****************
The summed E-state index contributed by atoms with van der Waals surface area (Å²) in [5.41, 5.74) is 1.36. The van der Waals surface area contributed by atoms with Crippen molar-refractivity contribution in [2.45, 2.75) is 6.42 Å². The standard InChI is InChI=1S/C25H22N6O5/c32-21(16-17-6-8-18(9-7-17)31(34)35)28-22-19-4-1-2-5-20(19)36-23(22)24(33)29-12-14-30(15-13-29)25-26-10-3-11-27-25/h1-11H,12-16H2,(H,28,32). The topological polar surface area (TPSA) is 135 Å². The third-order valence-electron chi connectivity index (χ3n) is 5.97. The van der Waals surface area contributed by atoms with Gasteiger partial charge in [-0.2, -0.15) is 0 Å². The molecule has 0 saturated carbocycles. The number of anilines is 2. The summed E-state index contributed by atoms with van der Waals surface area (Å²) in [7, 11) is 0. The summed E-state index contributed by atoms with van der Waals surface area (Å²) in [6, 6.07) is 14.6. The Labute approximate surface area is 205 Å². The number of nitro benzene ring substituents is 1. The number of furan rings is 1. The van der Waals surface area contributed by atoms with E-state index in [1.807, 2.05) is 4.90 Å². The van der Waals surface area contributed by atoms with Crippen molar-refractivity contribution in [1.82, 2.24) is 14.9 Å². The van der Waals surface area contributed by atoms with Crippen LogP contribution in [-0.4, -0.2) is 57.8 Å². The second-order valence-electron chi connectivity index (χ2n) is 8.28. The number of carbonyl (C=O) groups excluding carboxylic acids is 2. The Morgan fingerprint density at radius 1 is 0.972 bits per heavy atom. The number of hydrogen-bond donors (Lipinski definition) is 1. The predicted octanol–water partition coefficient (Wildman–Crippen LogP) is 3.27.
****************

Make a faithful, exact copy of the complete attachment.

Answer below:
The summed E-state index contributed by atoms with van der Waals surface area (Å²) in [5.41, 5.74) is 1.36. The van der Waals surface area contributed by atoms with Crippen molar-refractivity contribution in [2.45, 2.75) is 6.42 Å². The standard InChI is InChI=1S/C25H22N6O5/c32-21(16-17-6-8-18(9-7-17)31(34)35)28-22-19-4-1-2-5-20(19)36-23(22)24(33)29-12-14-30(15-13-29)25-26-10-3-11-27-25/h1-11H,12-16H2,(H,28,32). The topological polar surface area (TPSA) is 135 Å². The third-order valence-electron chi connectivity index (χ3n) is 5.97. The van der Waals surface area contributed by atoms with Gasteiger partial charge in [-0.2, -0.15) is 0 Å². The molecule has 0 saturated carbocycles. The number of anilines is 2. The summed E-state index contributed by atoms with van der Waals surface area (Å²) in [7, 11) is 0. The summed E-state index contributed by atoms with van der Waals surface area (Å²) in [6, 6.07) is 14.6. The Labute approximate surface area is 205 Å². The number of nitro benzene ring substituents is 1. The number of furan rings is 1. The van der Waals surface area contributed by atoms with E-state index in [1.807, 2.05) is 4.90 Å². The van der Waals surface area contributed by atoms with Crippen molar-refractivity contribution in [1.82, 2.24) is 14.9 Å². The van der Waals surface area contributed by atoms with Crippen LogP contribution in [-0.4, -0.2) is 57.8 Å². The second-order valence-electron chi connectivity index (χ2n) is 8.28. The number of carbonyl (C=O) groups excluding carboxylic acids is 2. The Morgan fingerprint density at radius 1 is 0.972 bits per heavy atom. The number of hydrogen-bond donors (Lipinski definition) is 1. The predicted octanol–water partition coefficient (Wildman–Crippen LogP) is 3.27.